Days after returning from West Africa, Director of the Centers for Disease Control and Prevention Thomas Frieden opened a press conference with a sobering admonition about the effort to contain the Ebola epidemic to West Africa: “The window is closing.”
In an impassioned call to action, he urged American doctors, nurses, and health care professionals to join Africa in its fight. “This isn’t just the countries’ problem,” he said. “It’s a global problem.” With vivid detail, Frieden painted a gruesome picture of overcrowded isolation centers in Liberia, Sierra Leone, and Guinea, where health care workers are struggling to keep up with “basic care.” He mentioned deficiencies not only in the number of doctors, nurses, and health managers available, but the protective gear needed to keep them safe. Without an immediate change in the current landscape, he said, the worst is yet to come. “The level of outbreak is beyond anything we’ve seen—or even imagined,” Frieden said.
At one particular 35-bed facility, Frieden described the chilling sight of more than three-dozen Ebola patients without beds, left with no other place to fight their infections but the floor. The health care workers, too, face “distressing” conditions. “Roasting hot” personal protective gear including robes, masks, boots, and goggles, make simply drawing an IV a near impossible task. “It is very difficult to move…sweats pours into goggles, [the health workers] see the enormous need but the great risk, too,” he said.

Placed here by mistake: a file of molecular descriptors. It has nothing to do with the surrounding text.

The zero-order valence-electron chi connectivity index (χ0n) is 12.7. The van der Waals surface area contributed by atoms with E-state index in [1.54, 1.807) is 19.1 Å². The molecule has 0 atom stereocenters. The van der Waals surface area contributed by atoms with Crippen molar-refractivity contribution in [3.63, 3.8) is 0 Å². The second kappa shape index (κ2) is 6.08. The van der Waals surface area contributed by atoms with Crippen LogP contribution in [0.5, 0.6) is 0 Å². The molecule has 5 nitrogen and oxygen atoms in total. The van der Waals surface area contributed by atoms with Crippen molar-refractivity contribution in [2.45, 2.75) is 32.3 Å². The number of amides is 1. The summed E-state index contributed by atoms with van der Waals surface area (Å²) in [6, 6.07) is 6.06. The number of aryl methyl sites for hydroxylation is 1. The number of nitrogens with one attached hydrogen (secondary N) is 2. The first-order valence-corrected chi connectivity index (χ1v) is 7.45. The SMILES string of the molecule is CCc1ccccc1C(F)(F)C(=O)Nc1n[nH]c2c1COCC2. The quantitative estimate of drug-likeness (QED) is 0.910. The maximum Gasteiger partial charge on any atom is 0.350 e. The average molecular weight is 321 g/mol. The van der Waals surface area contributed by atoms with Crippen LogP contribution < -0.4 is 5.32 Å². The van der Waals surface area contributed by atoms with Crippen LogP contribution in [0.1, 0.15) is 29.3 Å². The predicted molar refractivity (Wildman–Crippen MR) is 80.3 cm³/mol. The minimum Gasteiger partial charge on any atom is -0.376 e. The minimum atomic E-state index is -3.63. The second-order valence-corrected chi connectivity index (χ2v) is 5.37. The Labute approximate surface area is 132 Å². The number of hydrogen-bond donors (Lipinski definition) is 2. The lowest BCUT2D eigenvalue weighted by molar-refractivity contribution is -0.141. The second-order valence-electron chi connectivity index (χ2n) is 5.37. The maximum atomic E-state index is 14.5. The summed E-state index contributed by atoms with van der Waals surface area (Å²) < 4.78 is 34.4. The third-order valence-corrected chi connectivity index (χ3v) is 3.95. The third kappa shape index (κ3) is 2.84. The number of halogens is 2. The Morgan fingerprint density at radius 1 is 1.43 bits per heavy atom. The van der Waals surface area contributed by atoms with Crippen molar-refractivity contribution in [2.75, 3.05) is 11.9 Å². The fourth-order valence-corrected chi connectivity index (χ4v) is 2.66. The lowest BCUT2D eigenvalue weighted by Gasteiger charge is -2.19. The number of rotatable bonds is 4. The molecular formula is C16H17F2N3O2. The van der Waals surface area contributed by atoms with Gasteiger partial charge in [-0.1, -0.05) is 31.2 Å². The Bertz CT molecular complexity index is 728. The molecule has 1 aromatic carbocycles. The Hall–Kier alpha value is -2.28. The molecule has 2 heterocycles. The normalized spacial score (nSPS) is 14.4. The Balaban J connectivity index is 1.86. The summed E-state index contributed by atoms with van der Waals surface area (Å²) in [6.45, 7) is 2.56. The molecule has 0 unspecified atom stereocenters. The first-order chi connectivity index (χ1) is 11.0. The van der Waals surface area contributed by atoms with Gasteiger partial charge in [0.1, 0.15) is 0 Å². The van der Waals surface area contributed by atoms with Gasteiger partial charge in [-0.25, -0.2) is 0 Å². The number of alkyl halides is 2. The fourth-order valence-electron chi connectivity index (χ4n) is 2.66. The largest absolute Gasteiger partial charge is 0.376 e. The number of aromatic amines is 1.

But even more alarming than the disturbing images, was the lack of outside support. “The most upsetting thing I saw was what I didn’t see,” he said. “No data from countries where it’s spreading, no rapid response teams, no trucks, a lack of efficient management,” he said. “I could not possibly overstate the need for an urgent response.”
Frieden described the chilling sight of more than three-dozen Ebola patients without beds, left with no other place to fight their infections but the floor.
Outside of the isolation centers, the burial process poses its own unique challenges. With the bodies of Ebola victims even more contagious after death, those who handle them are put at great risk of infection. In his travels, Frieden recalled meeting with young men of a burial team working well past 10 p.m. in full protective gear to bury Ebola casualties. After close to 15-hours of grueling work wrapping the bodies, sanitizing them with bleach, and lowering them six feet into the ground, many return home to families who have ostracized them for fear they carry the infection, forcing them to sleep outside on the ground.
Not burying these bodies properly, Frieden says, poses even more of a threat to the community. When he asked how an Ebola intelligence officer was in the elevator one day in West Africa, he was saddened to watch her respond instantly: “Terrible.” Just days before, the officer told him, 19 bodies of Ebola victims were left lying outside with few men to bury them. The next day, over 35 new cases had developed.